Healthcare Learning is excited to announce the next generation of dental webinars.
Learncasts have been made with your interests in mind; with a live 360° broadcast demonstration straight from the dental chair and innovative new ways to participate and interact with others while you learn.
Instead of using one fixed camera, we have developed a multi camera system to allow the full potential of the experience to befit the student.
By transforming clinical education we aim to give each student a hand on approach while still making time for their day to day life.
Each individual will have access to a live chatroom to ask any queries that arise throughout the demonstration, answered by a trained lecturer. This will also allow you to ask the demonstrator to show different things or repeat a process you didn't quite understand.
A truly unique experience catered to your needs!
Bring live clinical teaching into your home with this exciting new way of learning – don't miss out, register here now to secure your seat for our big launch!
*Full details will be confirmed via email
A step towards recovery
The Royal Society for Public Health and the Faculty of Public Health have asked for the possession and use of any illegal drug to be decriminalised in the UK.
The approach the government has towards illegal drugs has been a failing the people most affected by it, explains officials.
The report, called Taking A New Line On Drugs, said criminal charges were not enough to deter people from using illegal drugs and could act as a barrier for the addict to ask for help.
A “sea change in approach” was asked for and that the UK should look to the Portuguese government for their approach. If someone was caught with the drug, treatments and support would be offered instead of a jail sentence.
Royal Society for Public Health chief executive Shirley Cramer said: "For too long, UK and global drugs strategies have pursued reductions in drug use as an end in itself, failing to recognise that harsh criminal sanctions have pushed vulnerable people in need of treatment to the margins of society, driving up harm to health and wellbeing even as overall use falls.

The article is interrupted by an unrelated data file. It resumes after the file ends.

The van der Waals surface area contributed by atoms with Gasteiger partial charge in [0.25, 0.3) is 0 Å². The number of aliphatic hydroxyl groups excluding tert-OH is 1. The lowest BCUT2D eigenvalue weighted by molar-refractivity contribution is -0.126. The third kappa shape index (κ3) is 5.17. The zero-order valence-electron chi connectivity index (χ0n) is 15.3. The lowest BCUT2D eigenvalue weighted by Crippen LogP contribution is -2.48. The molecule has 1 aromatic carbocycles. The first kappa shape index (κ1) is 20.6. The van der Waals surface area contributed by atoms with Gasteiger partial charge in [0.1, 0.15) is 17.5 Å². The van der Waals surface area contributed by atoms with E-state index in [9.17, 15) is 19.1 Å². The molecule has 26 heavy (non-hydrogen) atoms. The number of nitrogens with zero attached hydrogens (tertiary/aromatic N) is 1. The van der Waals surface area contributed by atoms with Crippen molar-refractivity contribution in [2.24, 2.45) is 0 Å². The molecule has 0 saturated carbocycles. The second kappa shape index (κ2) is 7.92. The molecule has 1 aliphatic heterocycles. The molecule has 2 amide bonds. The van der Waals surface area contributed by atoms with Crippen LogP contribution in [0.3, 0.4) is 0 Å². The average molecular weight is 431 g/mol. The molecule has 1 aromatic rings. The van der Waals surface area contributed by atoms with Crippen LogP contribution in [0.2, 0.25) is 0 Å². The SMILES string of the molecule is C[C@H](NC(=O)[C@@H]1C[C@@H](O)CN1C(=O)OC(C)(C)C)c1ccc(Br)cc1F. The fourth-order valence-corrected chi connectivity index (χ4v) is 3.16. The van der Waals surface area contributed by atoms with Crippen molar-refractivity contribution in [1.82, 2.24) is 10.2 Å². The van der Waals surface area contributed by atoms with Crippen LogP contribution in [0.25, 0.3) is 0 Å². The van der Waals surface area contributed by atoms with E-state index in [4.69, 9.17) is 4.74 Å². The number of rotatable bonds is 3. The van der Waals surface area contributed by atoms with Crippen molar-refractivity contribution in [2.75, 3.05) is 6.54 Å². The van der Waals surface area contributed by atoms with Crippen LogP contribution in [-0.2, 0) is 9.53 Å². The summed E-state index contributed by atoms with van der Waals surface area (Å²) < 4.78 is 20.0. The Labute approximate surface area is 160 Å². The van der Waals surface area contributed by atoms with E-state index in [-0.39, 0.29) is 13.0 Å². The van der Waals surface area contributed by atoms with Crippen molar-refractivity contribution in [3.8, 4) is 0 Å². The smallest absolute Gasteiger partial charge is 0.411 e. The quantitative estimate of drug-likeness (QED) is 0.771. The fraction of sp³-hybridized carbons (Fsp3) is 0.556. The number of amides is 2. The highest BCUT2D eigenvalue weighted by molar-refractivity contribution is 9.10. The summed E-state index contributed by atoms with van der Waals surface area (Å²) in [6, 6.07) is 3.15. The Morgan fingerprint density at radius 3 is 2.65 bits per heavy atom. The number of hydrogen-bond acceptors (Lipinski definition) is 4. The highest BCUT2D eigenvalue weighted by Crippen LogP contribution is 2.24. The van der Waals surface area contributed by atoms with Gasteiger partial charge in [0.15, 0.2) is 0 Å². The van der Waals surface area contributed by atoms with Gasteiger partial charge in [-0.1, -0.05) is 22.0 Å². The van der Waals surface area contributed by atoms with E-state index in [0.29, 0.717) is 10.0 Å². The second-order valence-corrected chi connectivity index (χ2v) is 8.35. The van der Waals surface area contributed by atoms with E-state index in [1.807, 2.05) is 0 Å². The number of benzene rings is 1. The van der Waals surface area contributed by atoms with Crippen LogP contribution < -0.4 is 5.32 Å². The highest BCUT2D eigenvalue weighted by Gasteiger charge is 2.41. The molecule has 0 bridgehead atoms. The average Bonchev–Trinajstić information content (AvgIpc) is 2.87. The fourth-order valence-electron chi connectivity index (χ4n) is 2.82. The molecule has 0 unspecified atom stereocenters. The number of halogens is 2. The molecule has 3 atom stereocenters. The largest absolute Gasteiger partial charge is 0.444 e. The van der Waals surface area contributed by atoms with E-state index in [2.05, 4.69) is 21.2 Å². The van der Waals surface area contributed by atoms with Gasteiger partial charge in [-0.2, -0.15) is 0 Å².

Boosting memory with Exercise
Dutch researchers have shown that you are more likely to remember facts from the day if you exercise four hours after you learn something.
The study tested 72 volunteers on how they recall facts after certain factors were applied.
Exercise has been found to release proteins that can make the memory part of the brain retain information for longer periods but the timing is crucial for this to work.
After spending 40 minutes on a learning task, the 72 people were split into groups:
- one exercised straight away
- the second performed exercise four hours later
- the third did not do any exercise
- The activity consisted of 35 minutes' vigorous exercise on an exercise bike.
Guillen Fernandez, lead researcher, from the Donders Institute for Brain, Cognition and Behaviour, in the Netherlands, said: "Our results suggest that appropriately timed physical exercise can improve long-term memory and highlight the potential of exercise as an intervention in education and clinical settings."
The research team will now study the timing of exercise and its influence on learning and memory further.
And finally… The risks of coffee will no longer give you a bad aftertaste!
The cancer risks of drinking a considerate amount of coffee has be reduced, as researchers conclude that there isn’t enough evidence behind cause of the disease.
The International Agency for Research on Cancer had classed coffee as "possibly" carcinogenic since 1991 because of a possible link to bladder cancer. But the group has now overruled this theory.
This doesn’t put coffee in the green just yet, experts are admitting that they can neither confirm nor deny the risks as they just don’t know yet.
National Coffee Association president Bill Murray said: "This finding is great news and highly significant for coffee drinkers and confirms evidence from an avalanche of studies by highly respected and independent scientists."
What do you think? Should we decriminalise drugs? Will you give this memory tactic a try? And are you relived that your daily dose of energy is out of the red?
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